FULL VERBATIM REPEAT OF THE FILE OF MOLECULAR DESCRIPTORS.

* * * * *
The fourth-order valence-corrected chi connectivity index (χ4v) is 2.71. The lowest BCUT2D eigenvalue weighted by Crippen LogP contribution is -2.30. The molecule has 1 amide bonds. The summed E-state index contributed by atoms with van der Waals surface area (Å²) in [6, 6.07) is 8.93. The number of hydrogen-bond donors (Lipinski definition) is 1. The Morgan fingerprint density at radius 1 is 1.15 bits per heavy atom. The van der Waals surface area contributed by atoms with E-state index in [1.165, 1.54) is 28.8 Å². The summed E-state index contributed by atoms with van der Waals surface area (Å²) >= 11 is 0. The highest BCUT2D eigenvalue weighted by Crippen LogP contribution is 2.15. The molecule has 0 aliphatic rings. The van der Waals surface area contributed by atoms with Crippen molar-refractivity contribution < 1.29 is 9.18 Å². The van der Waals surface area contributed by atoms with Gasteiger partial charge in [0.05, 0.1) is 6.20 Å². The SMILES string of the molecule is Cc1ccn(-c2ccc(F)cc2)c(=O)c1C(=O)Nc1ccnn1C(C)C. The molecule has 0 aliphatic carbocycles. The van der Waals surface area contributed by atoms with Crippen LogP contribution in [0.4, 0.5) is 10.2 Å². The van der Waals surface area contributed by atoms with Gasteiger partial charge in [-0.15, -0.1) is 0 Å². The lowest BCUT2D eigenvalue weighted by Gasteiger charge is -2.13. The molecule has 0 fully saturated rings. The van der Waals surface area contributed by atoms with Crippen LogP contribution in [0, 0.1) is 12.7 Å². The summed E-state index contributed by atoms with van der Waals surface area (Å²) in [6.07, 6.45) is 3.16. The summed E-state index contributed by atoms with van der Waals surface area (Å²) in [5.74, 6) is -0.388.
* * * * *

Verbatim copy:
The fourth-order valence-corrected chi connectivity index (χ4v) is 2.71. The lowest BCUT2D eigenvalue weighted by Crippen LogP contribution is -2.30. The molecule has 1 amide bonds. The summed E-state index contributed by atoms with van der Waals surface area (Å²) in [6, 6.07) is 8.93. The number of hydrogen-bond donors (Lipinski definition) is 1. The Morgan fingerprint density at radius 1 is 1.15 bits per heavy atom. The van der Waals surface area contributed by atoms with E-state index in [1.165, 1.54) is 28.8 Å². The summed E-state index contributed by atoms with van der Waals surface area (Å²) >= 11 is 0. The highest BCUT2D eigenvalue weighted by Crippen LogP contribution is 2.15. The molecule has 0 aliphatic rings. The van der Waals surface area contributed by atoms with Crippen molar-refractivity contribution < 1.29 is 9.18 Å². The van der Waals surface area contributed by atoms with Gasteiger partial charge in [0.05, 0.1) is 6.20 Å². The SMILES string of the molecule is Cc1ccn(-c2ccc(F)cc2)c(=O)c1C(=O)Nc1ccnn1C(C)C. The molecule has 0 aliphatic carbocycles. The van der Waals surface area contributed by atoms with Crippen LogP contribution in [0.4, 0.5) is 10.2 Å². The van der Waals surface area contributed by atoms with Gasteiger partial charge in [-0.15, -0.1) is 0 Å². The lowest BCUT2D eigenvalue weighted by Gasteiger charge is -2.13. The molecule has 0 fully saturated rings. The van der Waals surface area contributed by atoms with Crippen LogP contribution in [0, 0.1) is 12.7 Å². The summed E-state index contributed by atoms with van der Waals surface area (Å²) in [6.07, 6.45) is 3.16. The summed E-state index contributed by atoms with van der Waals surface area (Å²) in [5.74, 6) is -0.388.